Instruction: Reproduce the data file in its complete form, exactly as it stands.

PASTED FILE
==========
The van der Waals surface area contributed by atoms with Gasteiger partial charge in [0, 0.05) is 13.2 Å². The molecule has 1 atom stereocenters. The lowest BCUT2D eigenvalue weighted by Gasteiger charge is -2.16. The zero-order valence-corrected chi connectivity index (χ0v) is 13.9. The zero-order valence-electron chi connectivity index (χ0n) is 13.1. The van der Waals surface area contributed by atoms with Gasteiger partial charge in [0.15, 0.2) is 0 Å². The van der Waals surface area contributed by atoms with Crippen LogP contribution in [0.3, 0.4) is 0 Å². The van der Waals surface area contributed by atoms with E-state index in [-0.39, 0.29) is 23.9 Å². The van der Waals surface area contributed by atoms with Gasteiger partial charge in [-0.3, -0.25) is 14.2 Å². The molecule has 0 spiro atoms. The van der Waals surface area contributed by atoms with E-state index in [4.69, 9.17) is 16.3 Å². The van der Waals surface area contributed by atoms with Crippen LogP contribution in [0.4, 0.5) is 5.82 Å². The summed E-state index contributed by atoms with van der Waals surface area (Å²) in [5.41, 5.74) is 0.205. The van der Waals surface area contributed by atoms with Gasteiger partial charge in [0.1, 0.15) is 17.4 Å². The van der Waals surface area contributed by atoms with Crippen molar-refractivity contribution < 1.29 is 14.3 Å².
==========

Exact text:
The van der Waals surface area contributed by atoms with Gasteiger partial charge in [0, 0.05) is 13.2 Å². The molecule has 1 atom stereocenters. The lowest BCUT2D eigenvalue weighted by Gasteiger charge is -2.16. The zero-order valence-corrected chi connectivity index (χ0v) is 13.9. The zero-order valence-electron chi connectivity index (χ0n) is 13.1. The van der Waals surface area contributed by atoms with Gasteiger partial charge in [0.15, 0.2) is 0 Å². The van der Waals surface area contributed by atoms with Crippen LogP contribution in [0.3, 0.4) is 0 Å². The van der Waals surface area contributed by atoms with E-state index in [-0.39, 0.29) is 23.9 Å². The van der Waals surface area contributed by atoms with Gasteiger partial charge in [-0.3, -0.25) is 14.2 Å². The molecule has 0 spiro atoms. The van der Waals surface area contributed by atoms with E-state index in [4.69, 9.17) is 16.3 Å². The van der Waals surface area contributed by atoms with Crippen LogP contribution in [0.4, 0.5) is 5.82 Å². The summed E-state index contributed by atoms with van der Waals surface area (Å²) in [5.41, 5.74) is 0.205. The van der Waals surface area contributed by atoms with Gasteiger partial charge in [0.1, 0.15) is 17.4 Å². The van der Waals surface area contributed by atoms with Crippen molar-refractivity contribution < 1.29 is 14.3 Å².